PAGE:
plan has been found. Apparently USG had discussed it when Washburne
                  was in Cairo."

                  > As McC was working with Grant to get this
                  > independent command set up, they seem to be much closer than what
                  you
                  > have intimated.

                  Not necessarily. Cheairs points out that at that time, McClernand
                  was a very powerful politician in IL, which also happened to be
                  Grant's home state. Because of political considerations Grant was
                  forced to tred carefully where McClernand was concerned.

                  > Do you have any citations for Grant's alleged
                  > annoyance with McC at this early date?
                  >
                  > If you look at Grant's 11/20/61 message to Washburne, Grant used
                  his
                  > political channel--as he did throughout the war--to attend to his
                  > military needs.

                  Not really. For one thing, Grant was replying to two letters from
                  Washburne. He then goes on to state that he had received telegrams
                  from McClellan and QM Sibley, "the first calling for a full report
                  of all my wants as well as everything connected with this command,
                  and announcing that 3000 stands of arms were to be sent. The latter
                  enquiring the articles of clothing most needed." He proceeds to
                  discuss the "plan" as I indicated above.

                  But he continues, "I asked for nothing for myself. I believed that
                  Cairo should be the HQ of the Department called upon to act South."
                  After explaining why, he writes, "The very flattering interest you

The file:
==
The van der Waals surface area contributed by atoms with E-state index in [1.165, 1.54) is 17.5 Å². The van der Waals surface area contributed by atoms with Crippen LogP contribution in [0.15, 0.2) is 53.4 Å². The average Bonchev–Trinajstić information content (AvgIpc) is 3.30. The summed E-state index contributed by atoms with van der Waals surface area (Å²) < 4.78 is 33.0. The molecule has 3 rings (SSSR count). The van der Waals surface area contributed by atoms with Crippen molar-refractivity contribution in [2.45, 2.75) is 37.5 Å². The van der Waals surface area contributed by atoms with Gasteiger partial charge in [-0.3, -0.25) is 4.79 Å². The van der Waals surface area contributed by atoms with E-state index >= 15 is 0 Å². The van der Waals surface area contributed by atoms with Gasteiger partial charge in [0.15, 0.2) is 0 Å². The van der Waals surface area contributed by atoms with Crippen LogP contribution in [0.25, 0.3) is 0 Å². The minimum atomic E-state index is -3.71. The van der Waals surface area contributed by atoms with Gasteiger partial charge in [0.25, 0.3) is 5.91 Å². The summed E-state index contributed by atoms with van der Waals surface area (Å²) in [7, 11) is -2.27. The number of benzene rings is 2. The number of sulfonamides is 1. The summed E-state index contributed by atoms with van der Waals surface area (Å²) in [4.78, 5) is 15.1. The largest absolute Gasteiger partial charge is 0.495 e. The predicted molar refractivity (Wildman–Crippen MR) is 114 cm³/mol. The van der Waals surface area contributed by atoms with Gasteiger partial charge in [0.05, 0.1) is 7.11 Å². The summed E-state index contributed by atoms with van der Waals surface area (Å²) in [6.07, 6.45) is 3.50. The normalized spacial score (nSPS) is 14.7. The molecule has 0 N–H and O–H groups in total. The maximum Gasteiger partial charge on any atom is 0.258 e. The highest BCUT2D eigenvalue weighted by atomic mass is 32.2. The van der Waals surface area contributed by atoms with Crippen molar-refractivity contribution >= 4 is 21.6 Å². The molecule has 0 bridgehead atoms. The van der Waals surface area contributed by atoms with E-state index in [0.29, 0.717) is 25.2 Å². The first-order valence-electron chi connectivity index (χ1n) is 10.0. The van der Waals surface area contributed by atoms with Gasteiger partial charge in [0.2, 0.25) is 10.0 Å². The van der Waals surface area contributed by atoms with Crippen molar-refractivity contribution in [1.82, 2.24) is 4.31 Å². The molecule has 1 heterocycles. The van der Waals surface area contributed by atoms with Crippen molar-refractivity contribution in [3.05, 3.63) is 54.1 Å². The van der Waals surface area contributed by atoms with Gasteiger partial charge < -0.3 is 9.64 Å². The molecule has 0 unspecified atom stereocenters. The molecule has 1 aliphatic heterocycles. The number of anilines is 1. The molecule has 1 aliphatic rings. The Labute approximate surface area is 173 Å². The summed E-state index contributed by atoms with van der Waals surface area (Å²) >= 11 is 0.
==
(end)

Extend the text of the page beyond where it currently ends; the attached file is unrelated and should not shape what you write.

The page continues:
have taken in my personal welfare and advancement I know of no way
                  of repaying." As a PS he asks for Washburne to look into getting a
                  BG appointment for WHL Wallace. That's the extent of the letter to
                  Washburne. It can hardly be stated "Grant used his political
                  channel--as he did throughout the war--to attend to his military
                  needs." In each instance he is looking out for his men, or for a
                  trusted subordinate. He asked for nothing for himself, as you seem
                  to be implying.

                  > Grant also released a rather bombastic after-battle
                  > address to his troops.

                  So what? Are you saying Grant was not permitted to address his
                  troops after their first battle?

                  > seems little different from McC, who
                  > received a letter from Lincoln before replying to him, above and
                  > beyond the message to McClellan.

                  Grant was also replying to Washburne, but you seem to be criticising
                  his behaviour. Strange that you accept certain behaviours in
                  McClernand that you criticise in Grant.

                  > at did he say to McClellan that
                  > was inappropriate?
                  >

                  You entirely miss the point. It wasn't what he wrote to McClellan,